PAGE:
Capital of Yukon: Dawson City

In the late 19th century the Yukon had a very small population most of whom were aboriginal. Anthropologist Catharine McClellan has estimated that there was possibly an average of less than a single person in a hundred square kilometres. Small groups of miners and trappers also lived here, working along some of the territory’s creeks and rivers.

There was little government presence; the territory was then still a provisional district of the Northwest Territory, and was governed from Regina. But in October 1897 the Yukon was “elevated to the dignity of a District”; the following year, on June 13, 1898, the Yukon Territory officially came into being.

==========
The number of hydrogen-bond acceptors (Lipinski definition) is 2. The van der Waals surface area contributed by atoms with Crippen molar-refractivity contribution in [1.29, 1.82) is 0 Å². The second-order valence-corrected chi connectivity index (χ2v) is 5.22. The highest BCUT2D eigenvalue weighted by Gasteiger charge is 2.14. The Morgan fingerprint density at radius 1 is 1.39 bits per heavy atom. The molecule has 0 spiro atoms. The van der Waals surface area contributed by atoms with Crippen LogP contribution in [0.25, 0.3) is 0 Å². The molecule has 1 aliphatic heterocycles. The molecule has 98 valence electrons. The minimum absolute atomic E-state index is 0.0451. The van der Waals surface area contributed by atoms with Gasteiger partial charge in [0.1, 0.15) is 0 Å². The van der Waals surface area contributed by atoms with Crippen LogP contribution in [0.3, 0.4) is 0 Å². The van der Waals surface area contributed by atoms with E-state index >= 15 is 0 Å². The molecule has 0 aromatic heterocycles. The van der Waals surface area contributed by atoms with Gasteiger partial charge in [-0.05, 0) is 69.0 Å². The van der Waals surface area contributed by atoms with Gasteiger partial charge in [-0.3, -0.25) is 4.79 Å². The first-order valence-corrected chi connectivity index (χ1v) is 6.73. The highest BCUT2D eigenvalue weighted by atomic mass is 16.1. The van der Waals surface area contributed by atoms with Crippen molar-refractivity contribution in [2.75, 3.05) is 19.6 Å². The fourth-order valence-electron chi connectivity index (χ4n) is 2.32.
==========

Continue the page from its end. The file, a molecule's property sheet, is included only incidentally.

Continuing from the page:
At that time the territory was governed by Commissioner and Council who were appointed by Ottawa. It was another five years before the first Federal Minister visited the Yukon and ten years before the Yukon had an elected, and not an appointed, council. In the 1970s the territorial government adopted its present form. The territory’s status is similar to that of a province, although unlike provincial powers, territorial powers are derived from the Parliament of Canada and may be changed by Parliament. Most Yukon communities have a municipal government today.

In 1973 Yukon First Nations people began to negotiate land claims agreements with the federal and territorial governments, formalizing their arrangements over self-government, land-use, wildlife, education, justice and heritage. Today land claims legislation is enshrined in the Canadian constitution. These new partnerships give all Yukon people the opportunity to share in the responsibilities of government.